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Inherit the Alamo: Myth and Ritual at an American Shrine (review)

Inherit the Alamo: Myth and Ritual at an American Shrine (review) 108Southern Cultures father-trained males, blacksmiths were able on a daily basis to make something useful and tough, an activity and indeed a stance toward life that was ultimately destructive of slavery itself. In this connection, Dew's major title, Bond of Iron, is absolutely marvelous, since those two nouns recapture so many aspects of what went on at Weaver's enterprise. The word bond in Old English referred to a householder. The term became conflated with another, bind. The word bond became the root of bondage and in its plural form came to mean fetters. Bind went off in a slightly different direction, but since it, too, was related to the word band, we still have a "band of gold." Eventually bond acquired a financial meaning, connoting a binding agreement, though the term bailbondsman shows how easily such terms recirculated to combine elements of money and constraints on personal freedom. The word iron has lad a less flexible history. Its suggestion of toughness and rigidity, but also malleability, set it on a semantic course that led to in irons, meaning in shackles, but it also came as a verb to mean "flatten." When iron went to sea, it referred to http://www.deepdyve.com/assets/images/DeepDyve-Logo-lg.png Southern Cultures University of North Carolina Press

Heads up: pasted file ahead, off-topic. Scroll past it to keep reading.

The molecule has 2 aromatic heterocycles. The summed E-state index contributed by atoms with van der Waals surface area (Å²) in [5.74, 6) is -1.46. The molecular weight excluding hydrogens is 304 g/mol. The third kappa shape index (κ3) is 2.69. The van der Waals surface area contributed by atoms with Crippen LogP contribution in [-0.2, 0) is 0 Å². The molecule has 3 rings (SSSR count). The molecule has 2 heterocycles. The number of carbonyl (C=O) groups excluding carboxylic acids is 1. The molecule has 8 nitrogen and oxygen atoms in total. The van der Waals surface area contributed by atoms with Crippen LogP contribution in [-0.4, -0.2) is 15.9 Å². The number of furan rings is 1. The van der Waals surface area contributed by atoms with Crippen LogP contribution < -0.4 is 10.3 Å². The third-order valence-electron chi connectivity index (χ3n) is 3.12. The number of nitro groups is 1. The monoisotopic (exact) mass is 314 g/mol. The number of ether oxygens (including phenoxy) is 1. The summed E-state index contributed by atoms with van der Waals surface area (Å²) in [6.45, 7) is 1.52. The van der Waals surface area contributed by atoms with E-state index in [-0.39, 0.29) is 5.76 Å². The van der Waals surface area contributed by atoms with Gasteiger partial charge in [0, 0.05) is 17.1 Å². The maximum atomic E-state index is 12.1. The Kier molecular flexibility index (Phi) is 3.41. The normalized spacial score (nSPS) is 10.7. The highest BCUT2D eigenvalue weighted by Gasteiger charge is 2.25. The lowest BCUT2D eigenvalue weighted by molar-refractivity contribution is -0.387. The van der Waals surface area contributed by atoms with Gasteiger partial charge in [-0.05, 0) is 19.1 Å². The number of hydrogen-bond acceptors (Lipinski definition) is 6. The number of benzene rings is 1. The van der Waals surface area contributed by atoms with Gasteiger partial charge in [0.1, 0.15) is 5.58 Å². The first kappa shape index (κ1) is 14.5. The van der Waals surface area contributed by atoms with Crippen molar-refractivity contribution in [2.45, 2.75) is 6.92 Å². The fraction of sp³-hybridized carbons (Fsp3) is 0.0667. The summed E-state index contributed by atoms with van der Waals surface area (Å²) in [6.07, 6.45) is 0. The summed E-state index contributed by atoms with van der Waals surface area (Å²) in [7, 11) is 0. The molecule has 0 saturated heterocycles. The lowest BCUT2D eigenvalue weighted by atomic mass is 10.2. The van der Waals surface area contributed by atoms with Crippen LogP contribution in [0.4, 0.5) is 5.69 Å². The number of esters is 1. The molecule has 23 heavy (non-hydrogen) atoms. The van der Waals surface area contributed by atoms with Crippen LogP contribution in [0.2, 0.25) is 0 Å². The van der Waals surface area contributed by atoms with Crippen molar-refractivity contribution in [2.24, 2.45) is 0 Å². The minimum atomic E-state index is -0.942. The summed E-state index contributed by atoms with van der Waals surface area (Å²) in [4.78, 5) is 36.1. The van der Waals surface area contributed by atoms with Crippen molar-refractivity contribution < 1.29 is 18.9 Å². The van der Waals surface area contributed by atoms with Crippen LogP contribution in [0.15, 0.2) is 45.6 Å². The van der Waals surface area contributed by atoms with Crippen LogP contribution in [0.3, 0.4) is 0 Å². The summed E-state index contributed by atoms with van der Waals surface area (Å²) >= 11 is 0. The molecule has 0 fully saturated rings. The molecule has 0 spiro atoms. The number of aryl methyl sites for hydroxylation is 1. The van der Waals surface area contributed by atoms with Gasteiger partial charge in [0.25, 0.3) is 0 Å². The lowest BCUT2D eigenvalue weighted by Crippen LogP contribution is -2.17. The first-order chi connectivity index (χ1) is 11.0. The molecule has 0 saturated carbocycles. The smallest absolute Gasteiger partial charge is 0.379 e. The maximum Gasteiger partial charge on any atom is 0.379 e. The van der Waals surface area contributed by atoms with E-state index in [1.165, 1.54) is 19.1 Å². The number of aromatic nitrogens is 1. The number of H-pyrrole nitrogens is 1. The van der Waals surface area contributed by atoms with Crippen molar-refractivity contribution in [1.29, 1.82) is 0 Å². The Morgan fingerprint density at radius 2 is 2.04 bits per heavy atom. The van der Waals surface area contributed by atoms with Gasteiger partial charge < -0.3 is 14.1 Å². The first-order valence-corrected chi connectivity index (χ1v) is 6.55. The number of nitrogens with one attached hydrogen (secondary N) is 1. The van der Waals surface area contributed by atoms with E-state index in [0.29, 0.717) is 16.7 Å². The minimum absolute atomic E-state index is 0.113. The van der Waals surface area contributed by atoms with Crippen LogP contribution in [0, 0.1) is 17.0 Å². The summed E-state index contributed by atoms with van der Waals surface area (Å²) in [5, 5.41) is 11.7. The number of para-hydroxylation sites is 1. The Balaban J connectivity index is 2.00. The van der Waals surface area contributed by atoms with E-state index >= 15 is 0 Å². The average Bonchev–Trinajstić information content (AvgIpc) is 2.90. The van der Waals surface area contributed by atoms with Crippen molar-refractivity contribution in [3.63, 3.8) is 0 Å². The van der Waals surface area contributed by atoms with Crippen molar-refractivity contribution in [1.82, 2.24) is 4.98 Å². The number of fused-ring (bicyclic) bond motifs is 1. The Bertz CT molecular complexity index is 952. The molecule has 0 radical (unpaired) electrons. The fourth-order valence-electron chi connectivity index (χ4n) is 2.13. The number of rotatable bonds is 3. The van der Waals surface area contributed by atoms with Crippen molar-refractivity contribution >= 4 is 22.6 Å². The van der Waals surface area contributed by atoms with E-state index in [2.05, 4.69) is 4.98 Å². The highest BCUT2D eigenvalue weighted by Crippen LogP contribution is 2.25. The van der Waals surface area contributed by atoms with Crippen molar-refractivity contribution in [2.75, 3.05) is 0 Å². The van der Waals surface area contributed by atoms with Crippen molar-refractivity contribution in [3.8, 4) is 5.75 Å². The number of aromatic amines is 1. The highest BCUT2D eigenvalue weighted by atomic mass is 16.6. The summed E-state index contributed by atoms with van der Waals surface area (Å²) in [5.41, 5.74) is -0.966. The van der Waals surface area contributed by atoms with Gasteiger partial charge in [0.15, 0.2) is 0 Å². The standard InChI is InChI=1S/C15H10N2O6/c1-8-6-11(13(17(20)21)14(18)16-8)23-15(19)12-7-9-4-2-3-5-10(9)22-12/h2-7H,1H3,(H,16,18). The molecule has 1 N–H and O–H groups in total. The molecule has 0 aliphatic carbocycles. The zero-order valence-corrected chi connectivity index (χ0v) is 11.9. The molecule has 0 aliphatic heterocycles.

Inherit the Alamo: Myth and Ritual at an American Shrine (review)

Southern Cultures , Volume 2 (1) – Jan 4, 1995

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Publisher
University of North Carolina Press
Copyright
Copyright © Center for the Study of the American South.
ISSN
1534-1488
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Abstract

108Southern Cultures father-trained males, blacksmiths were able on a daily basis to make something useful and tough, an activity and indeed a stance toward life that was ultimately destructive of slavery itself. In this connection, Dew's major title, Bond of Iron, is absolutely marvelous, since those two nouns recapture so many aspects of what went on at Weaver's enterprise. The word bond in Old English referred to a householder. The term became conflated with another, bind. The word bond became the root of bondage and in its plural form came to mean fetters. Bind went off in a slightly different direction, but since it, too, was related to the word band, we still have a "band of gold." Eventually bond acquired a financial meaning, connoting a binding agreement, though the term bailbondsman shows how easily such terms recirculated to combine elements of money and constraints on personal freedom. The word iron has lad a less flexible history. Its suggestion of toughness and rigidity, but also malleability, set it on a semantic course that led to in irons, meaning in shackles, but it also came as a verb to mean "flatten." When iron went to sea, it referred to

Journal

Southern CulturesUniversity of North Carolina Press

Published: Jan 4, 1995

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